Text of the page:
produced a great deal of good. City
Superintendent Brooks spoke of dis
cipline in the schools which was found
very interesting to the teachers. He
also touched on efficiency tests in lan
guages and social life in the schools.
Miss Kaufmann in her penmanship
work added a number of block board
studies for the teachers in this branch
of teaching.
Miss Lillian Rudersdorf at the ses
sion today gave a short lecture on art
in the public schools and illustrated
this with blackboard work. Miss
Rudersdorf is a graduate of the Chi
cago art institute and has studied at
Columbia university where she took
up graduate work.
Mrs. Elvira S. Tewksbury, one of
the most interesting characters of
pioneer days, is now at the home of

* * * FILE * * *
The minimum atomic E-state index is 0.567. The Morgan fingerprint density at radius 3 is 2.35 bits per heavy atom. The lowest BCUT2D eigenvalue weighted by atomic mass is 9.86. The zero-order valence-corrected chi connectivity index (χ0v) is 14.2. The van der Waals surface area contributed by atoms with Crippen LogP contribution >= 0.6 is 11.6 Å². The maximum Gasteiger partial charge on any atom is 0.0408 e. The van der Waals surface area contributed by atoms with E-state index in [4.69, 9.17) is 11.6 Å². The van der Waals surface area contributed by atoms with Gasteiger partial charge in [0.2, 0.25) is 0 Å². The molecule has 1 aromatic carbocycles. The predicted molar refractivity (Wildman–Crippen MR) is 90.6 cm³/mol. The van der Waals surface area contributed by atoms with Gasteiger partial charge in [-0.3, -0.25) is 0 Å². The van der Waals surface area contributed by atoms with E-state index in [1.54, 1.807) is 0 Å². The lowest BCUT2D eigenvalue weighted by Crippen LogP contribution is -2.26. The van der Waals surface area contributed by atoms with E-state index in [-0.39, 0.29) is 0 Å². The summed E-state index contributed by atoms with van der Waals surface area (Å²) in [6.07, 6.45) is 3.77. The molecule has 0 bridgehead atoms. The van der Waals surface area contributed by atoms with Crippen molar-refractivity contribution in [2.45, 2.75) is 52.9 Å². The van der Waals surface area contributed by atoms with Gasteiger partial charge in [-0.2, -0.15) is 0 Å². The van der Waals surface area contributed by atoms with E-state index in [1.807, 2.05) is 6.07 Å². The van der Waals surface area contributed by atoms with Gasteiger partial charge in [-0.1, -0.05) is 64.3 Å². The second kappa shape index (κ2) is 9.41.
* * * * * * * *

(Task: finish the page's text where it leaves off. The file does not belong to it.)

Mrs. Dr. R. R. Livingston. Mrs.
Tewksbury first saw Nebraska in
1860, when she came west a single
woman seeking to better her condi
tion. She was born and raised in New
Hampshire, where she first became
acquainted with John S. Tewksbury,
who had preceded her to Nebraska's
golden opportunity. It was probably
an accident that she happened to lo
cate in the same community with Mr.
Tewksbury; at any event, they son
joined their forces and fought the
battle of life together in Cass county.
Mrs. Tewksbury's story of her coming
here and of her experiences after
ward partakes something of the ro
mance. After their marriage they
moved on a farm near Eight Mile
Grove, among their neighbors being
Samuel Barger, J. S. Ruby, Samuel
Richardson and George Colvin. Her
life and that of her husband was one
of hardships, passing through drouths,
grasshopper scourge, failure of crops
and blizzards, yet with all she has
had much enjoyment of life and if